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Re: Identify auto tick locations

From: John W. Eaton
Subject: Re: Identify auto tick locations
Date: Thu, 01 Nov 2007 10:17:20 -0400

On  1-Nov-2007, Francesco Potorti` wrote:

| I am reasonably sure, yes, but I am not a lawyer.  However, that's where
| copyright is different from patents and why we can have compatible code.
| If it is not copying nor modifying, but reimplementing, it does not
| infringe copyright.

Yes, an independent implementation cannot infringe on a copyright.
But one might interpret your comments as advocating that it would be
OK to copy the code then tweak it in ways that make it different
enough so as to appear non-infringing.  I hope that no one working on
Octave uses a method like this, especially if the code that is being
copied is something from Matlab.  I know we were originally discussing
gnuplot code, and I am concerned about that as well since its license
is not clear when it comes to what is allowed if you wish to
incorporate parts of it in your own program, but I am obviously much
more concerned about other things like .m files distributed with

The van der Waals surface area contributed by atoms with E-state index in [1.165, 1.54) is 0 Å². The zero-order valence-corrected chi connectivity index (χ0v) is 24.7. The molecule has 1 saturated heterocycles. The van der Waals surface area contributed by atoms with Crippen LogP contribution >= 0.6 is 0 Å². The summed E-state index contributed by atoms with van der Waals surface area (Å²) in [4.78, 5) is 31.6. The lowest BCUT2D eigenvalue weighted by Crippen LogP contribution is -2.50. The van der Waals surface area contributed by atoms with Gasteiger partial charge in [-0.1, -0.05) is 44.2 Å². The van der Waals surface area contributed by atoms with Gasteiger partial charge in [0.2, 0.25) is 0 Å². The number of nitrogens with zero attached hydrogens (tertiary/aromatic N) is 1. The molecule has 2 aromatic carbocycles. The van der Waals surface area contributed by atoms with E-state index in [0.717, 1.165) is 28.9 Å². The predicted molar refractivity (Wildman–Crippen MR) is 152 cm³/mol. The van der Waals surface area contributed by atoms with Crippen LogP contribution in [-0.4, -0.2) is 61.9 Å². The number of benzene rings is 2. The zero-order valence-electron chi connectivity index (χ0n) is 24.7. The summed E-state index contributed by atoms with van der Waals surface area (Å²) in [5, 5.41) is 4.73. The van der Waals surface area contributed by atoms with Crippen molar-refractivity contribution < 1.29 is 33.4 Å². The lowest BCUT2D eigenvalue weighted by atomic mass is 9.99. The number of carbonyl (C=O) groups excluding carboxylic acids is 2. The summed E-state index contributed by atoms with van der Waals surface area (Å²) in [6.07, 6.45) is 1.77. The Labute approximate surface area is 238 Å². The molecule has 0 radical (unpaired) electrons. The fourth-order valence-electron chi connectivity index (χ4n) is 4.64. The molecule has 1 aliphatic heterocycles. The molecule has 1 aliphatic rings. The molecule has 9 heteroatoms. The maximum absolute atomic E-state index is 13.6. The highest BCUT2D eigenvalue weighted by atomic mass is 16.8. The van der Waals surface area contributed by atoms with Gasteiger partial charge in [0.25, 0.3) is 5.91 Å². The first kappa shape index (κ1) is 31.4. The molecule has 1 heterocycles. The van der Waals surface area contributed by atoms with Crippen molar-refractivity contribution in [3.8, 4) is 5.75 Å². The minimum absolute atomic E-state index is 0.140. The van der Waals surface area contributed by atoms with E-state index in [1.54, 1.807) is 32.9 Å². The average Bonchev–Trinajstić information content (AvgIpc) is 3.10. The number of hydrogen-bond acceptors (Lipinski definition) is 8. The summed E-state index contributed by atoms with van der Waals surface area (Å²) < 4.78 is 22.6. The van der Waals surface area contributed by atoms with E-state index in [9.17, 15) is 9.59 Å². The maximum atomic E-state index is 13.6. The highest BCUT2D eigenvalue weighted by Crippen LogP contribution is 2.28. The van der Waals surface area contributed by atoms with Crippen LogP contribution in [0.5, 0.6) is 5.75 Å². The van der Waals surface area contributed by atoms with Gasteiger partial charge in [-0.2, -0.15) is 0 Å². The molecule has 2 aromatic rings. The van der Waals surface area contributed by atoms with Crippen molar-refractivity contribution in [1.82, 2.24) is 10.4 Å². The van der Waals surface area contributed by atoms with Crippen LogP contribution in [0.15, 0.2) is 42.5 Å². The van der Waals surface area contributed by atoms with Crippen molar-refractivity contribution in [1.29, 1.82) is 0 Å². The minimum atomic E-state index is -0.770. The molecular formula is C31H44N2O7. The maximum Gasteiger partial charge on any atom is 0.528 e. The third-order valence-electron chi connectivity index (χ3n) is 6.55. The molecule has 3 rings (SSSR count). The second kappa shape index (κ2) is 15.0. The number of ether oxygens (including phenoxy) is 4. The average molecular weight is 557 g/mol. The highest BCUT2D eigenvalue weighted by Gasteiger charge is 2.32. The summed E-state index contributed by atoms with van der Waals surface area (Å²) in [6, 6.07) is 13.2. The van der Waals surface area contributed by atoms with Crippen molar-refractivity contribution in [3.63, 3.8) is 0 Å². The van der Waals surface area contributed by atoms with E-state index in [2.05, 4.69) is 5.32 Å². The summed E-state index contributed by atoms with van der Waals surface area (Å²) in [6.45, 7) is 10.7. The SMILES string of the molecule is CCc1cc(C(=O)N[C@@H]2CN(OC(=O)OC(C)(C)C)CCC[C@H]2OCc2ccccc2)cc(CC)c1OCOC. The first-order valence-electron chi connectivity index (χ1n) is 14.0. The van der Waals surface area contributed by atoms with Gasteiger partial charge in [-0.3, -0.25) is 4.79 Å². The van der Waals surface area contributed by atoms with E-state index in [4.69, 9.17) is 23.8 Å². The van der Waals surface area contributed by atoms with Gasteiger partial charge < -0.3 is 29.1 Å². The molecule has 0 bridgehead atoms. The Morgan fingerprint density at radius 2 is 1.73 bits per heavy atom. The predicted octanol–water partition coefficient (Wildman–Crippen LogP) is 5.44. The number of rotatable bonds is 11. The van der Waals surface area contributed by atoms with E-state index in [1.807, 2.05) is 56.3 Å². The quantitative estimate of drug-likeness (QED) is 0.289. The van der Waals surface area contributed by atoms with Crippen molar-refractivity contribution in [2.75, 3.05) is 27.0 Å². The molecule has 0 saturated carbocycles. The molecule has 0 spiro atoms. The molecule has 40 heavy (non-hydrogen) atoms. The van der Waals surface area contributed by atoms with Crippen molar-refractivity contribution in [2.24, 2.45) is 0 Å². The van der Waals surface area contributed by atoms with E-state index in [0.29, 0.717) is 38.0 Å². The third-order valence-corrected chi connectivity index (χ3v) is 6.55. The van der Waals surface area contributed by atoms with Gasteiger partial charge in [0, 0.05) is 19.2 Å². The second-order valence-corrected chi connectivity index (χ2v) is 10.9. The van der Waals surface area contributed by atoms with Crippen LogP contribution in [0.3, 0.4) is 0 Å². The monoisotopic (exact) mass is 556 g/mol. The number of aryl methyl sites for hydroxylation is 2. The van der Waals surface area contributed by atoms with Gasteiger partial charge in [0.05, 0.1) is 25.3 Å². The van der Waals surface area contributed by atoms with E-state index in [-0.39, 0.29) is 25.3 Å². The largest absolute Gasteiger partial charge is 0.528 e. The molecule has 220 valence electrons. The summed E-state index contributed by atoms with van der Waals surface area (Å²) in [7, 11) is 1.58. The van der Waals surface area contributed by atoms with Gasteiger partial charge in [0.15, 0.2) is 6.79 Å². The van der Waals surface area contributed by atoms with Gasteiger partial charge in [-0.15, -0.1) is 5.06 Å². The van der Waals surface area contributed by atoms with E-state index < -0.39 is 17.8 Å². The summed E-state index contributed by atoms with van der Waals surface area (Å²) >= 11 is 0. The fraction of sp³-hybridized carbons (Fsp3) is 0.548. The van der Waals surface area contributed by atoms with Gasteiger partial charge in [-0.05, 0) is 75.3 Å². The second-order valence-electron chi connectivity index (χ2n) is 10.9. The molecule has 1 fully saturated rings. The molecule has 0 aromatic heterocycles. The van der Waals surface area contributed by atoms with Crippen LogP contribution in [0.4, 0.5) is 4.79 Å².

Matlab.  My recommendation to people working on Octave has alwayas
been that they shouldn't neven even look at that code.

| Anyway, if you want to be really sure, the proven foolproof way is to
| describe what the algorithm should do in human words to someone who has
| never seen the original code and have that person implement it.


| Moreover, for a piece of code that small, it is even questionable if it
| is worth worrying about copyright infringement at all.  For example, the
| Emacs team requests copyright assignments only if code exceeds 10-20
| lines of original code (not comments, blank lines or repeated snippets).

Yes, but that doesn't mean that it is OK to copy something 10-20 lines
at a time.

Also, I think their practice of not requiring a copyright disclaimer or
assignment for small changes is not intended to mean that it is OK to
copy 10-20 lines of code from some other source and pass it off as
one's one work.  The idea is that it is not necessary to disclaim or
assign copyright for such a small contribution.

The people working on Emacs also do not have to worry as much about
the problem of infringing to copyright of another well-known
proprietary system as they write a compatible alternative to it.

In any case, for ideas about implementing plotting features, maybe it
would be better to look to plplot, which I believe does have a
compatible license.


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